Brandon: Speaking of alumni, I mean– When you come to the Ohio House or a girl goes to The Chadwick House, and they’re receiving treatment at our program called Buckeye Recovery Network, when they’re coming into our family, they get so much support, “Okay, we’re going to help you get long-term sobriety,” but in addition to that, we help them get jobs. We help them get their life back. We help them clear up their license. We help them get back into school. We want our clients to get on the train of living and just start to get that momentum going.
It’s actually funny, I’m looking around the room today, there’s six alumni of our program that have achieved long-term sobriety, started their own businesses, employed 20, 30, 40 people in the treatment field, and they’re here today presenting their companies. It’s pretty cool to see. We’re really proud of that.
David: You touched a little bit on the structure element that you provide and I saw on your website that you break that down into three areas, the first of which is routine. Could you take us through what a typical day looks like and why it’s so important for all the residents to have that same schedule foundation?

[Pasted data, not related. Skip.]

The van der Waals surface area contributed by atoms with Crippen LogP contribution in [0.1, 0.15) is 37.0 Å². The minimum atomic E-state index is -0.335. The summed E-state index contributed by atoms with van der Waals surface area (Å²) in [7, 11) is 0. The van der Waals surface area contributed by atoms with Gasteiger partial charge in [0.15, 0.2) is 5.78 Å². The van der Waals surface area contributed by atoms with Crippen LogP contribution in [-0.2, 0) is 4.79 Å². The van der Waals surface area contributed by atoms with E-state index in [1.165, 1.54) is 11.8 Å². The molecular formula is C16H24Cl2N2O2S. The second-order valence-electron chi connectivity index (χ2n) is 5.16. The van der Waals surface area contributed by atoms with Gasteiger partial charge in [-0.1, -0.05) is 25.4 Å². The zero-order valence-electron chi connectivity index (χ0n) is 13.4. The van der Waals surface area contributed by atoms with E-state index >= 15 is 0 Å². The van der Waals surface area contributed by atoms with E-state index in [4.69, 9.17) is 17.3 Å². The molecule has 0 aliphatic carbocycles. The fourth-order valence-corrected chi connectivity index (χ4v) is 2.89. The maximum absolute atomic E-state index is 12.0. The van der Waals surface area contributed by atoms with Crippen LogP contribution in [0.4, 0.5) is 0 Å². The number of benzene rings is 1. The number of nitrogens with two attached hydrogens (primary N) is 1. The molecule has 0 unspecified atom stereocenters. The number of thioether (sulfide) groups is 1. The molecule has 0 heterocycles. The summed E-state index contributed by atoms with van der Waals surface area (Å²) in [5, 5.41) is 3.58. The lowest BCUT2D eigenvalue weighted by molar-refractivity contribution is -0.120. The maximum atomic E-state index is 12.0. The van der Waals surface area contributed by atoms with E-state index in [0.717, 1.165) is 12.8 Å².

Ryan: Absolutely. The very first thing that every client is going to do when they move into the Ohio House or The Chadwick House is make their bed. That is something that is so simple that we enforce every single day. That’s the first thing you’re going to do, is make your bed because it starts your day off right. We have many people that go to a morning AA meeting and the ones that don’t are making themselves breakfast before they either go to school, work, or IOP. After that, is when we’ll go back to the house, make some lunch before the 2:00 PM activity. We have rotating activities throughout the week and throughout the year.
David: That’s like some of the boxing, yoga, that kind of stuff?
Ryan: Yoga, beach volleyball, hiking, you name it. We’re doing a lot of that stuff. Then, they come back, make themselves dinner, and they hit a meeting at night, meet with their sponsors, and they’re back by curfew. That’s the general gist of it, but oftentimes, there’s other things that are thrown into the mix, which may be individual therapy sessions. We do a lot of volunteer work in the local community.
Brandon: Yes, I was going to talk about that too. We have panels, multiple panels throughout the week, where our clients are going to detox facilities, into residential treatment facilities, three, four at a time and sharing their experience, strength and hope with clients that were in the same shoes they were just a month or two prior. That’s just a huge– I mean, just today, I meet a guy who owns a detox- it’s a new detox and I’ve known him for a long time.